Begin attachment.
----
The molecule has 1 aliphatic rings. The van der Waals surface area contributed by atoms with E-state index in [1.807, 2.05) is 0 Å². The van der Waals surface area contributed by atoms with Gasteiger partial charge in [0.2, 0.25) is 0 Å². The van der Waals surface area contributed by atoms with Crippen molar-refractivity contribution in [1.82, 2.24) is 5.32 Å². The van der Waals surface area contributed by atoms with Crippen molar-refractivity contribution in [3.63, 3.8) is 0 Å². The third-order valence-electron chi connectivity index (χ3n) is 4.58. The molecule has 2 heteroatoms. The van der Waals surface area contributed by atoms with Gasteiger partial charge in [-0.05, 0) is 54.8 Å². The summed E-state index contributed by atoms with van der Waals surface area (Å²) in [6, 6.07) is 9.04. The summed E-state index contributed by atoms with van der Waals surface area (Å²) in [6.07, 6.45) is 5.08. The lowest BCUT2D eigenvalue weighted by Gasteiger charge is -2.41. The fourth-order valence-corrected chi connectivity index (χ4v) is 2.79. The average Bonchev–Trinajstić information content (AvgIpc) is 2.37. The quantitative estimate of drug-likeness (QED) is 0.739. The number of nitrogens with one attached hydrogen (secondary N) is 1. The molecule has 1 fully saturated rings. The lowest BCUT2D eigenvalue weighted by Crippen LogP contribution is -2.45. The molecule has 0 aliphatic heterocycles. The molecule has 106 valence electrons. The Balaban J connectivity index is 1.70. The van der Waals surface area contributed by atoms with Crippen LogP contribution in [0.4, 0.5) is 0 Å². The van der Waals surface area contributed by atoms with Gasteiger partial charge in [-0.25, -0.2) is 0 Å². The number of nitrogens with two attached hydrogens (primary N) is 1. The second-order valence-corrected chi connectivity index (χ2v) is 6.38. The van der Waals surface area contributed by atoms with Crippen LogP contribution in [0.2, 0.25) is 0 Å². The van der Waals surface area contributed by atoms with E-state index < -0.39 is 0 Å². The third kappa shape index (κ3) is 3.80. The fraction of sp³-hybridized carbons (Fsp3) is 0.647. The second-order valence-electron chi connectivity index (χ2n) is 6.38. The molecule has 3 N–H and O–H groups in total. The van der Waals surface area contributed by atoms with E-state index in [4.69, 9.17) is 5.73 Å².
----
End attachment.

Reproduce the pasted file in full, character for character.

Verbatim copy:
The molecule has 1 aliphatic rings. The van der Waals surface area contributed by atoms with E-state index in [1.807, 2.05) is 0 Å². The van der Waals surface area contributed by atoms with Gasteiger partial charge in [0.2, 0.25) is 0 Å². The van der Waals surface area contributed by atoms with Crippen molar-refractivity contribution in [1.82, 2.24) is 5.32 Å². The van der Waals surface area contributed by atoms with Crippen molar-refractivity contribution in [3.63, 3.8) is 0 Å². The third-order valence-electron chi connectivity index (χ3n) is 4.58. The molecule has 2 heteroatoms. The van der Waals surface area contributed by atoms with Gasteiger partial charge in [-0.05, 0) is 54.8 Å². The summed E-state index contributed by atoms with van der Waals surface area (Å²) in [6, 6.07) is 9.04. The summed E-state index contributed by atoms with van der Waals surface area (Å²) in [6.07, 6.45) is 5.08. The lowest BCUT2D eigenvalue weighted by Gasteiger charge is -2.41. The fourth-order valence-corrected chi connectivity index (χ4v) is 2.79. The average Bonchev–Trinajstić information content (AvgIpc) is 2.37. The quantitative estimate of drug-likeness (QED) is 0.739. The number of nitrogens with one attached hydrogen (secondary N) is 1. The molecule has 1 fully saturated rings. The lowest BCUT2D eigenvalue weighted by Crippen LogP contribution is -2.45. The molecule has 0 aliphatic heterocycles. The molecule has 106 valence electrons. The Balaban J connectivity index is 1.70. The van der Waals surface area contributed by atoms with Crippen LogP contribution in [0.4, 0.5) is 0 Å². The van der Waals surface area contributed by atoms with Gasteiger partial charge in [-0.25, -0.2) is 0 Å². The number of nitrogens with two attached hydrogens (primary N) is 1. The second-order valence-corrected chi connectivity index (χ2v) is 6.38. The van der Waals surface area contributed by atoms with Crippen LogP contribution in [0.2, 0.25) is 0 Å². The van der Waals surface area contributed by atoms with E-state index < -0.39 is 0 Å². The third kappa shape index (κ3) is 3.80. The fraction of sp³-hybridized carbons (Fsp3) is 0.647. The second-order valence-electron chi connectivity index (χ2n) is 6.38. The molecule has 3 N–H and O–H groups in total. The van der Waals surface area contributed by atoms with E-state index in [4.69, 9.17) is 5.73 Å².